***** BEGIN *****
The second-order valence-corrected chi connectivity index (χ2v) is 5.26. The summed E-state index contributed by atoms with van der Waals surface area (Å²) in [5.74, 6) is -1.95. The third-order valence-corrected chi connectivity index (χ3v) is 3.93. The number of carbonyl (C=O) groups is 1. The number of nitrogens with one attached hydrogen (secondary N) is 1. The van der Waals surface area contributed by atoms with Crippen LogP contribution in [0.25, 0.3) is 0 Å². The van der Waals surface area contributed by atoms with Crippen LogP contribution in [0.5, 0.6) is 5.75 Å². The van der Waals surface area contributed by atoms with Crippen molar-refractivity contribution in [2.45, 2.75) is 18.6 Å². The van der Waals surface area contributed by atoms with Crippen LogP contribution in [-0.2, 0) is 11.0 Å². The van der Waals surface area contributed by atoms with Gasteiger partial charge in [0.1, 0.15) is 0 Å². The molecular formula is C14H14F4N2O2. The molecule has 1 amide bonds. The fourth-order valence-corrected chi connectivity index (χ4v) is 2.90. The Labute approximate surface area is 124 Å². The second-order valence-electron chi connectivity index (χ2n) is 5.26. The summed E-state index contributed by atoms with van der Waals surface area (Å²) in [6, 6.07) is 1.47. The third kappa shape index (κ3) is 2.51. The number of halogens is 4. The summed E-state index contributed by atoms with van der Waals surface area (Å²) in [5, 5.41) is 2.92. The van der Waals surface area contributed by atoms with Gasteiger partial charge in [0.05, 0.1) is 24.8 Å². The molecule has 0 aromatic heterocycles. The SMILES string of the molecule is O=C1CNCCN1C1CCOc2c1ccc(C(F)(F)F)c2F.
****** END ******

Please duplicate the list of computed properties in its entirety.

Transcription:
The second-order valence-corrected chi connectivity index (χ2v) is 5.26. The summed E-state index contributed by atoms with van der Waals surface area (Å²) in [5.74, 6) is -1.95. The third-order valence-corrected chi connectivity index (χ3v) is 3.93. The number of carbonyl (C=O) groups is 1. The number of nitrogens with one attached hydrogen (secondary N) is 1. The van der Waals surface area contributed by atoms with Crippen LogP contribution in [0.25, 0.3) is 0 Å². The van der Waals surface area contributed by atoms with Crippen LogP contribution in [0.5, 0.6) is 5.75 Å². The van der Waals surface area contributed by atoms with Crippen molar-refractivity contribution in [2.45, 2.75) is 18.6 Å². The van der Waals surface area contributed by atoms with Crippen LogP contribution in [-0.2, 0) is 11.0 Å². The van der Waals surface area contributed by atoms with Gasteiger partial charge in [0.1, 0.15) is 0 Å². The molecular formula is C14H14F4N2O2. The molecule has 1 amide bonds. The fourth-order valence-corrected chi connectivity index (χ4v) is 2.90. The Labute approximate surface area is 124 Å². The second-order valence-electron chi connectivity index (χ2n) is 5.26. The summed E-state index contributed by atoms with van der Waals surface area (Å²) in [6, 6.07) is 1.47. The third kappa shape index (κ3) is 2.51. The number of halogens is 4. The summed E-state index contributed by atoms with van der Waals surface area (Å²) in [5, 5.41) is 2.92. The van der Waals surface area contributed by atoms with Gasteiger partial charge in [0.05, 0.1) is 24.8 Å². The molecule has 0 aromatic heterocycles. The SMILES string of the molecule is O=C1CNCCN1C1CCOc2c1ccc(C(F)(F)F)c2F.